A very interesting discussion followed one of my recent posts about people not willing to learn. There were a few different threads there but the one brought by David Moran is definitely worth its own post.
David pointed it is manager’s responsibility to create learning opportunities and incentives for people to exploit them.
At the first thought I wanted to agree with that. But after a while I started going through different teams and people I worked with. I recalled multiple situations when opportunities were just waiting but somehow barely anyone was willing to exploit them. The rest preferred to do nothing.
I believe most of the time it is not the lack of opportunities which is a problem but lack of will. Now the question is: whether a manager or a leader should create incentives for people around? If so what kind of incentives should it be?
First of all, I don’t believe in all kinds of extrinsic incentives which are aimed to encourage people to learn. If you set a certification or exam passed as a prerequisite for someone to be promoted people would get certification just to get promotion. They won’t treat it as a chance to learn but as one of tasks on ‘getting promoted’ checklist. You get what you measure. If you measure a number of certificates you will get a lot of these.
The results are even worse when you create a negative incentive, i.e. you don’t get bonus money (you’d earned) unless you submit your monthly article to knowledge base (seen that). What you get there in majority of cases is just a load of crap which looks a bit like knowledge base article. After all no one will read it anyway so why bother?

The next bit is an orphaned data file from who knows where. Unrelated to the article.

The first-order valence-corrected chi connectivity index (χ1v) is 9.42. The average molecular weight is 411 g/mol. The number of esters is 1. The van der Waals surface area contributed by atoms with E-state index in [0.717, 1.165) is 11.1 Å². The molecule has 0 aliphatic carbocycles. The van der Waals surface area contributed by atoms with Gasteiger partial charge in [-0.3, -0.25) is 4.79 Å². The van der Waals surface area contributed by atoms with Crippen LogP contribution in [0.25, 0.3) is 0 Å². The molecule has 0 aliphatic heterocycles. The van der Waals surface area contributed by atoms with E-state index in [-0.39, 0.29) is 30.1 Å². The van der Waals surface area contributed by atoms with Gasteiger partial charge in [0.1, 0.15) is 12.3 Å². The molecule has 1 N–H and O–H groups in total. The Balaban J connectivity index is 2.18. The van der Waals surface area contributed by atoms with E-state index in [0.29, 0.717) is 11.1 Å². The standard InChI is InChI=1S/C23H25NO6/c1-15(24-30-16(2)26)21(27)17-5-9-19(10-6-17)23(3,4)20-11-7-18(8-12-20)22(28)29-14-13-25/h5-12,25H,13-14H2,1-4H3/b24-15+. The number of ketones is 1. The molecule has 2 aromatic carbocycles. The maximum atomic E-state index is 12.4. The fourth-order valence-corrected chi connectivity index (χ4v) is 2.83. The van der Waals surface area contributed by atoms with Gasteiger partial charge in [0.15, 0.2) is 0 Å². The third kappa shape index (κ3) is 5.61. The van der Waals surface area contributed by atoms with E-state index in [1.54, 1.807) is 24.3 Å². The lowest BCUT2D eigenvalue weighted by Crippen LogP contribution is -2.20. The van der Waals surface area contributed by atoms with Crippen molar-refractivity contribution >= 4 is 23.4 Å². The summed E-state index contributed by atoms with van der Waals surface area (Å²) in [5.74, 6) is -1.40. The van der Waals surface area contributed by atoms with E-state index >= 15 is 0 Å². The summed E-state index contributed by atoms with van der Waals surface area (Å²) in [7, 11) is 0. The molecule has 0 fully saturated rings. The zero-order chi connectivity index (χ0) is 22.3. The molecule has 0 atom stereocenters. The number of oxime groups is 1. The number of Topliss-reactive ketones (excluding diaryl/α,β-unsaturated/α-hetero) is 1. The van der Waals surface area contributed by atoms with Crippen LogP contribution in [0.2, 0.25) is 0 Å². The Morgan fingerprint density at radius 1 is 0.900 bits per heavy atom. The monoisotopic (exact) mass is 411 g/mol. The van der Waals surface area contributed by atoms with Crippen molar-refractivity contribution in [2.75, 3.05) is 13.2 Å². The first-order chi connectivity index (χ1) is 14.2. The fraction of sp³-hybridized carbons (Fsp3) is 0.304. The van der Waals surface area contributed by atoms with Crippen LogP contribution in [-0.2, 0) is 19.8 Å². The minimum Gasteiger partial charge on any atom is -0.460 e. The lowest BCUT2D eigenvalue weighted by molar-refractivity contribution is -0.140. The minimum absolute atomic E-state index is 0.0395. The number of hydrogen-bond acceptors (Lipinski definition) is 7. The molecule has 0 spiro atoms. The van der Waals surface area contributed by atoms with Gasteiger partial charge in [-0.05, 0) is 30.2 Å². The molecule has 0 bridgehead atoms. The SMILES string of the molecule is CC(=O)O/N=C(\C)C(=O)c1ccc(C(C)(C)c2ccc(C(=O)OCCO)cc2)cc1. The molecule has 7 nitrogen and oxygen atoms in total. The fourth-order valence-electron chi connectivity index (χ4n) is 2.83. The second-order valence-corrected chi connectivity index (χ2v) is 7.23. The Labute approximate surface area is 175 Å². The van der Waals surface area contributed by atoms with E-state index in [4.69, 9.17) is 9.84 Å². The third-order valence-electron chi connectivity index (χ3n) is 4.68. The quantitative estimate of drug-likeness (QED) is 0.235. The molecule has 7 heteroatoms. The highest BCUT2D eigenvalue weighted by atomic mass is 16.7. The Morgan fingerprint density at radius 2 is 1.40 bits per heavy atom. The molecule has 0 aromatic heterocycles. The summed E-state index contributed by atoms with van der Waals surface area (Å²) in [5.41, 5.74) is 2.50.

What options do you have then? Well, you can simply talk with people encouraging them to learn. “You may find this conference interesting.” “Taking language course would be a great for you.” “I’d appreciate that certification.” Unfortunately it usually works with people who are self-learners in the first place and don’t really need an incentive – the opportunity is enough (and they probably find opportunities by themselves anyway). The rest will most likely agree with you but will still do nothing.
You may of course promote self-learners over the rest and most of us probably do it since people who feel an urge to learn are generally considered as great professionals. Unfortunately this mechanism isn’t completely obvious and is pretty hard to measure (how would you measure self-learning attitude?) so its educational value is close to zero.
Coming back to the point, I don’t think that it is manager’s responsibility to build incentives for people to learn. I think the role of a leader ends somewhere between supporting everyone’s efforts to learn and creating opportunities. Besides if learning is enforced it won’t build any significant value.
And yes, it is manager’s role to have a knowledgeable and ever-learning team but forcing people to learn is neither the only nor the best available approach.